Browse the free, open access content below, or find more in the ASQ Knowledge Center.

Can Do: An effective overseas food-safety audit is possible—if you know what to expect,” Quality Progress

The challenges inherent in food-safety audits become more problematic when foreign suppliers are targeted. Language and social barriers, as well as varying compliance requirements, are the biggest hurdles. With a careful plan and an emphasis on keeping things simple, auditors can overcome the challenges. Read more.

Kano’s Theory of Attractive Quality and Packaging,” Quality Management Journal

The role of consumer products packaging has moved beyond that of merely protecting the contents to a more vital role as a marketing vehicle. This raises the issue of how packaging should be designed to relay an association with high quality to the consumer. An empirical investigation based on Kano’s theory of attractive quality was conducted to determine how 24 quality attributes of packages are perceived by customers. Read more.

Explore the ASQ Knowledge Center for more case studies, articles, benchmarking reports, and more.

Browse articles from ASQ magazines and journals here.

Integrating ISO 22000, ISO 14001

Food safety testing, lab, standards

Q: In a food manufacturing company, with certifications to ISO 22000:2005 Food safety management systems — Requirements for any organization in the food chain as well as ISO 14001-2004: Environmental management systems – Requirements with guidance for use, the certification to ISO 22000 allows the company to operate with exemption from the Food Act. The exemption from Food Act determines that the organization has a permit to use its physical premises to indulge in industrial activity involving consumable food products.

Now, this permit is issued with certain conditions — e.g., regular updates to the issuing authority regarding changes to to the food safety plan. We view this requirement as a legal requirement.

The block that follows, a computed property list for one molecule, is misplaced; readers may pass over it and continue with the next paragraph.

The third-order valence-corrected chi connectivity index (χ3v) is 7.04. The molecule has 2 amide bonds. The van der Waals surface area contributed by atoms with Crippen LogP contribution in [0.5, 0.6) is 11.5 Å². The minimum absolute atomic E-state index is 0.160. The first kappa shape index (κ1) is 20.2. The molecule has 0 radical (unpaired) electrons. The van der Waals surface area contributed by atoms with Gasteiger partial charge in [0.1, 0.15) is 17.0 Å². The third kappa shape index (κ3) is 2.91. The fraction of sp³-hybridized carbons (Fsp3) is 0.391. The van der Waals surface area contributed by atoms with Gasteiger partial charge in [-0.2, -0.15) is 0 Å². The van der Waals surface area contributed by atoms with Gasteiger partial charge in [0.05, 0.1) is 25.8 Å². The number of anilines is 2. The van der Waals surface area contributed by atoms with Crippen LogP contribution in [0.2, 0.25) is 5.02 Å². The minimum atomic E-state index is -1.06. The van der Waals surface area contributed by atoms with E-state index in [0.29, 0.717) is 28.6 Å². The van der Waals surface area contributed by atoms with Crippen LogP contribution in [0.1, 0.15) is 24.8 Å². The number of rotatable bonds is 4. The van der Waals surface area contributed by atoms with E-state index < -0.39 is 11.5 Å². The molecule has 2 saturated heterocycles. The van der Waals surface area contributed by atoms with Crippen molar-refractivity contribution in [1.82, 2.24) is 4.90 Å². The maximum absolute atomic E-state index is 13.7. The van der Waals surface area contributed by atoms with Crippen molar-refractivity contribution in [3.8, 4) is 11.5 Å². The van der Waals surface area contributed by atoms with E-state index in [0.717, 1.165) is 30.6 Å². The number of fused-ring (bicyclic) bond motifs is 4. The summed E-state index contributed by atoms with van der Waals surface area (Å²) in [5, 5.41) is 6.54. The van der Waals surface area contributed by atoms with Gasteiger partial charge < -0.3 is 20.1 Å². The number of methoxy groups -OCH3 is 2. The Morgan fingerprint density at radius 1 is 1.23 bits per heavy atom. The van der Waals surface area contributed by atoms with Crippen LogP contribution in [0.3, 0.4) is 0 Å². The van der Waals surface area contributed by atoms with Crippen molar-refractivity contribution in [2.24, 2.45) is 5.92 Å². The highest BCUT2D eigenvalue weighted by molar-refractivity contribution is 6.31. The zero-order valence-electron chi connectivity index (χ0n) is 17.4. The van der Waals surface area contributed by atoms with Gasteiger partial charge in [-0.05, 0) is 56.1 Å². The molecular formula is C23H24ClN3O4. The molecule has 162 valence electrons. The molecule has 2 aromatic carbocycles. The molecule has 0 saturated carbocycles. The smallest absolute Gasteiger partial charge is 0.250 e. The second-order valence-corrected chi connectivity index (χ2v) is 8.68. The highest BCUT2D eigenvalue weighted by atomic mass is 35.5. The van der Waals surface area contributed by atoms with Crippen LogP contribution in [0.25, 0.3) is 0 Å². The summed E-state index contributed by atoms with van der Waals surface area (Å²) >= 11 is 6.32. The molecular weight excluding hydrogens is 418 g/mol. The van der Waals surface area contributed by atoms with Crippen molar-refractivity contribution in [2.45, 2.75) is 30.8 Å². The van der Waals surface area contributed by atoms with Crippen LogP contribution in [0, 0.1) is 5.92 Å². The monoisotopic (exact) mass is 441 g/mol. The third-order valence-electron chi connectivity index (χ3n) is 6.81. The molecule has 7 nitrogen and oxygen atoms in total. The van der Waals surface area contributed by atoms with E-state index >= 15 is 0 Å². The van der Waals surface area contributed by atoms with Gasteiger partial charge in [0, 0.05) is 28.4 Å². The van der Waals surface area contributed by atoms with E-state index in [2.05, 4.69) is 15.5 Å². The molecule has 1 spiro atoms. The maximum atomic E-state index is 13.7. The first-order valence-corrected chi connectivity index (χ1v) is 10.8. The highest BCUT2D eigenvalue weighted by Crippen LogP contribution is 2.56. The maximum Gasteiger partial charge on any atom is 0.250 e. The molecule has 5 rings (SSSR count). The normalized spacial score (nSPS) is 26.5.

My question is, would we use the legal register developed as part of ISO 14000 as the tool to manage the compliance to the above legal requirements? Doubt arises because the legal requirement addresses a condition imposed by the food safety system, but at the same time, if it is not complied with we could lose our license to operate (which I could interpret as an environmental aspect…license to exist).

Could someone kindly advise what they would consider to be a logical option?

Response from Susan Briggs:

A: I am not a food safety expert, so I  cannot give an opinion on whether or not using a register/process established for environmental regulations can be used for tracking food safety regulatory requirements.  But from the ISO 14001 perspective, and my professional opinion, the answer is “of course!.”

The intent of management system standards  — certainly all of the ones I have worked with– is to integrate the processes that are required by a standard (whether it be ISO 14001, ISO 22000, etc.) into the company’s business management process (i.e., a single process that is used to track all of the company’s legal obligations…environment, safety, finance, food safety, etc.), not to create stove piped processes (i.e., separate processes/systems for tracking depending on the nature of the regulation).

Susan Briggs
Director of Environment, Health and Safety, Textron Systems
Wilmington, MA
Chair, U.S. TAG to ISO/TC 207 on Environmental Management Systems

Response from John Surak:

A: I am not sure what is meant by the term “exemption from the Food Act.”  ISO 22000 requires that the organization meet all of the legal requirements of the country  in which the site is located.  In addition, if the organization is exporting food, they must meet all of the legal requirements of the target company.  ISO 22000 was developed to be compatible with the other ISO management system standards.  Therefore, it is fully permissible to develop an integrated management system as long as the management system meets the requirements of each standard and regulatory requirements.  I personally support the development of an integrated management system.  Sue conveyed this thought very well in her response.

Just one additional note, if the organization’s customers expect that the organization has a food safety management system that meets the requirements of Global Food Safety Initiative (GFSI), then the organization should seek registration to FSSC 22000 rather than ISO 22000.  FSSC 22000 is a food safety audit scheme that utilizes ISO 22000 and ISO 22002-1.

John G. Surak, PhD
Surak and Associates
Clemson, SC
A member of Stratecon International Consultants
http://www.stratecon-intl.com/jsurak.html

Read more about integrating standards with ASQ publications:

Explore more using the ASQ Knowledge Center search.